Mr. Loftus said another factor might be the improvement in Nielsen's techniques for selecting viewers, so that some people who signed up might not necessarily be heavy television viewers, where earlier the Nielsen sample was dominated by those who watched a lot of television.
Steve Sternberg, a research executive in the advertising industry as senior vice president for Magna Global USA, said the situation "is certainly a mystery." But he said that the make-good issue would probably not become acute for a while. "Everybody at this point is saying let's see what happens when baseball gets finished," Mr. Sternberg said.
Network executives said none of Nielsen's explanations so far could explain the suddenness of the viewing drop-off and its concentration in just one demographic group.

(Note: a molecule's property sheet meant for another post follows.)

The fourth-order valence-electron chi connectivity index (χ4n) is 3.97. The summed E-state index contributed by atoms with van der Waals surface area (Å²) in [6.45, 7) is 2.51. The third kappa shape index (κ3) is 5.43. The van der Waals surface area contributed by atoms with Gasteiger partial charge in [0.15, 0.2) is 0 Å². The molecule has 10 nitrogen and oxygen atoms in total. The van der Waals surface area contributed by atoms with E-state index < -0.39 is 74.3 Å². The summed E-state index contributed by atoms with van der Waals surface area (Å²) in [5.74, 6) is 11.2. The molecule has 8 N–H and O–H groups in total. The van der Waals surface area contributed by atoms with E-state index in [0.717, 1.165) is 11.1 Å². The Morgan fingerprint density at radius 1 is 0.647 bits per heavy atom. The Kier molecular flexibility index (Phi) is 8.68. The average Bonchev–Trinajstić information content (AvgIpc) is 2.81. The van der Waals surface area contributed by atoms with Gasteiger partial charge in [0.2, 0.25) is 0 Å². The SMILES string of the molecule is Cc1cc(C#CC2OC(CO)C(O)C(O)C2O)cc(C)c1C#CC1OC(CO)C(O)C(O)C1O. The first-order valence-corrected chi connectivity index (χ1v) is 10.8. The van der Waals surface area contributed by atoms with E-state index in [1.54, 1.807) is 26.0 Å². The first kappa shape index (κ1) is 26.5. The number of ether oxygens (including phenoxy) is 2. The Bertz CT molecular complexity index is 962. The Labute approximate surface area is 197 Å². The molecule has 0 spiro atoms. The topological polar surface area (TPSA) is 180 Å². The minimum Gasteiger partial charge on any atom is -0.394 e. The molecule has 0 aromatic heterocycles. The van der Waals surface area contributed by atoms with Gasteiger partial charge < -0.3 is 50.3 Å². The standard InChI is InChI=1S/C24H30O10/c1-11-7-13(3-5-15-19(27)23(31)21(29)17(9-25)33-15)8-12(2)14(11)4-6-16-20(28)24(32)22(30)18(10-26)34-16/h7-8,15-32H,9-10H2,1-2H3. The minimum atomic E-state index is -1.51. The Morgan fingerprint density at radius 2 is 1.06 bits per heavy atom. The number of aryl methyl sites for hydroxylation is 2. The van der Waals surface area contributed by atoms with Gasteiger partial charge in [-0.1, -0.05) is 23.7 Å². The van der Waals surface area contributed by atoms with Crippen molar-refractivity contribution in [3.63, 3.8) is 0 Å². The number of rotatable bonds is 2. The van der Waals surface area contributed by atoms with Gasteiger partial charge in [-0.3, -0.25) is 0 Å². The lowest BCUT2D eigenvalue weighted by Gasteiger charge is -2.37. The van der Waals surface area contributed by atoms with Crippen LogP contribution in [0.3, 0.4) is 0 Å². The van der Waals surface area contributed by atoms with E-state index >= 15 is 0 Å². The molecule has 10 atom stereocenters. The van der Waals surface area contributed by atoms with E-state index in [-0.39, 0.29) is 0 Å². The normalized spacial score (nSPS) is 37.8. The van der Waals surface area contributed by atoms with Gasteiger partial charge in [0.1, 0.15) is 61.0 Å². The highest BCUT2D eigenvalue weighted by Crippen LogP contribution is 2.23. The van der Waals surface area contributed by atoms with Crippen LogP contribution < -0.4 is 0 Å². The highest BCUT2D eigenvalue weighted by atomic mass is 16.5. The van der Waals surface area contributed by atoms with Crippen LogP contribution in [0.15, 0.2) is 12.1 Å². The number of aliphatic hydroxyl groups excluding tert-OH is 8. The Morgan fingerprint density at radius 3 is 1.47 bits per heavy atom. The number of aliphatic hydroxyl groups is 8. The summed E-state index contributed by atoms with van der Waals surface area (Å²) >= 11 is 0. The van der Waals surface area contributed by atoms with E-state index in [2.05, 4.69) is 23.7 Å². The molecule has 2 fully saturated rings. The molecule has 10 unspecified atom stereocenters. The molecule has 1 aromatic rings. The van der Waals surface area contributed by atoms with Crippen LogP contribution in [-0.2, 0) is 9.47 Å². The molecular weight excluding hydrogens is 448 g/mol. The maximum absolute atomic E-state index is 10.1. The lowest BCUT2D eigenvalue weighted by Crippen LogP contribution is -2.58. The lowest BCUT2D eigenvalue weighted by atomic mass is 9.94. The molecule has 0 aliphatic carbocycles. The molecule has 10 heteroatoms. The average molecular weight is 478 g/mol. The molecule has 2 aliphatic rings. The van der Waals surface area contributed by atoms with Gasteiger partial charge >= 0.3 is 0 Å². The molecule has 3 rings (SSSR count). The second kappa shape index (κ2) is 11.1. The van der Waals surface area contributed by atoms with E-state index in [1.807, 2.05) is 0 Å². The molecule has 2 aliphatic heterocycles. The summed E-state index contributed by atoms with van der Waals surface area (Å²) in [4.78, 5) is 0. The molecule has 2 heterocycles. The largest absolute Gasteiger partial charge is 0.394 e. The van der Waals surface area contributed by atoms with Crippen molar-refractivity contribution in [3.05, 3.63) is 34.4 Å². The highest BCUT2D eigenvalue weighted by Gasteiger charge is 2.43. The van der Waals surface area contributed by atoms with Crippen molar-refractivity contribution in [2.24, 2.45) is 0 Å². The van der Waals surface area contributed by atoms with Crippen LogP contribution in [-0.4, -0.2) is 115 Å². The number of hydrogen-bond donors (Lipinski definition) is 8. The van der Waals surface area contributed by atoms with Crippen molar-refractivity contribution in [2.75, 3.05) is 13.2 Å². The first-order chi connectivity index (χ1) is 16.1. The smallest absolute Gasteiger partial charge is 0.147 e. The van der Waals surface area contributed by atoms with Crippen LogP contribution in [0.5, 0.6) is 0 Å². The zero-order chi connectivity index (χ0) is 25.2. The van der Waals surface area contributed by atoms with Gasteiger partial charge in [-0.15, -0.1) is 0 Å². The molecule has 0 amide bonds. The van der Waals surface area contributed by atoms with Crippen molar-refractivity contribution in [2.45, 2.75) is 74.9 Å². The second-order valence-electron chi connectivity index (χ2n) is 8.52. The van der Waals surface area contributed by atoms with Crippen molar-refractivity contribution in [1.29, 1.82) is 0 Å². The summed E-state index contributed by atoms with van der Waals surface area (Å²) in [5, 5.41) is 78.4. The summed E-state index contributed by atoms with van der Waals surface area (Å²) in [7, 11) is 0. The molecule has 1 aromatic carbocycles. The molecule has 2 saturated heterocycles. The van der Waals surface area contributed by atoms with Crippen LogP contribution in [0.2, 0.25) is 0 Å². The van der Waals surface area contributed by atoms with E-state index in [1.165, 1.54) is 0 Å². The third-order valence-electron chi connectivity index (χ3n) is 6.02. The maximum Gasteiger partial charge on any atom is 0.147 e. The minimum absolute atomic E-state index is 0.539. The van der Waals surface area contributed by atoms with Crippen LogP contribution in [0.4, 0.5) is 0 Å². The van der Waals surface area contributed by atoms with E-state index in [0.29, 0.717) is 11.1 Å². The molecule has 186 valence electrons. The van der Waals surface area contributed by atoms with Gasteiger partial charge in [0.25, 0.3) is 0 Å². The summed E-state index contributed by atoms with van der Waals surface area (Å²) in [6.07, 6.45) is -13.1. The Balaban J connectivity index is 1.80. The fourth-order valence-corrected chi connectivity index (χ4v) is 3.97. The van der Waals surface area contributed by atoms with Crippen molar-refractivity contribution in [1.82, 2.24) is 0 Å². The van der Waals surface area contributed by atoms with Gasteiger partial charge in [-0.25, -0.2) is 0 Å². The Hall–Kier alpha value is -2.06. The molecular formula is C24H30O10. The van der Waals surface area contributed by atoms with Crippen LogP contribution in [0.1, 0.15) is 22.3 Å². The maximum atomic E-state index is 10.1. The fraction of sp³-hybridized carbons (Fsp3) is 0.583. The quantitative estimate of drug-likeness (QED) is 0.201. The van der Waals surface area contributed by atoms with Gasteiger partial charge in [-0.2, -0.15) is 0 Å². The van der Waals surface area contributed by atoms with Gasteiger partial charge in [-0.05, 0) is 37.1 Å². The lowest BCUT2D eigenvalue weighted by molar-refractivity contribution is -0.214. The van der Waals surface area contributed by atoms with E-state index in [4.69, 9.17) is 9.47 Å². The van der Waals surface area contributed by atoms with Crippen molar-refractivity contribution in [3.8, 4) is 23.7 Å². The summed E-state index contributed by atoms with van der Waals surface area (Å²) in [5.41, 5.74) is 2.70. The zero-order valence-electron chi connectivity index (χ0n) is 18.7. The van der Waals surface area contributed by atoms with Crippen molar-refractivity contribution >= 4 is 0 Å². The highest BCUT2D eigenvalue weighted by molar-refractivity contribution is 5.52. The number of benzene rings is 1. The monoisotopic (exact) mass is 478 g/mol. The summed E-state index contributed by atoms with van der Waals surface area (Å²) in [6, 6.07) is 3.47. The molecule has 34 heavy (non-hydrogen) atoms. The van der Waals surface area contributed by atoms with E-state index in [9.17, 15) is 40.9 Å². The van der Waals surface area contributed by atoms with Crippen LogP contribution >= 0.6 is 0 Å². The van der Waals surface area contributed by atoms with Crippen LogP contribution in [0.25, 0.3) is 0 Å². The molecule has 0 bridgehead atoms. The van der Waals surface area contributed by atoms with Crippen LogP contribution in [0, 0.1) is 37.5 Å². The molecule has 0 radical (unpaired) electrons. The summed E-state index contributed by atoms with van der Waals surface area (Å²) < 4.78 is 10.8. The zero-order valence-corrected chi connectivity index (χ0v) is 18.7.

"You can't explain a 12 percent decline in men 18 to 34 or close to 20 percent in men 18 to 24 by saying they're playing a lot more video games," said David F. Poltrack, the executive vice president for research at CBS.
He added, "The fact that it's concentrated in one small age group makes it worse, and even more likely that it's an aberration."
Mr. Wurtzel had another suspicion, having to do with who is chosen for the Nielsen sample. He said that Nielsen tends to skip homes where the equipment may be extremely complicated to wire, and that with more homes now adding digital boxes and satellite dishes, those homes might be skipped more often, meaning heavy viewers of television are being systematically excluded.
A Nielsen executive said the skipping over of such homes was rare.
One possible factor is more basic, Mr. Sternberg said — the quality of the new shows. "I've always noticed that we never hear anybody talking about the programming." He noted that the networks, which still tend to drive the overall viewing figures, have suffered though a grim start to their new prime-time season. "What has anybody put on that's going to appeal to young men?" Mr. Sternberg asked.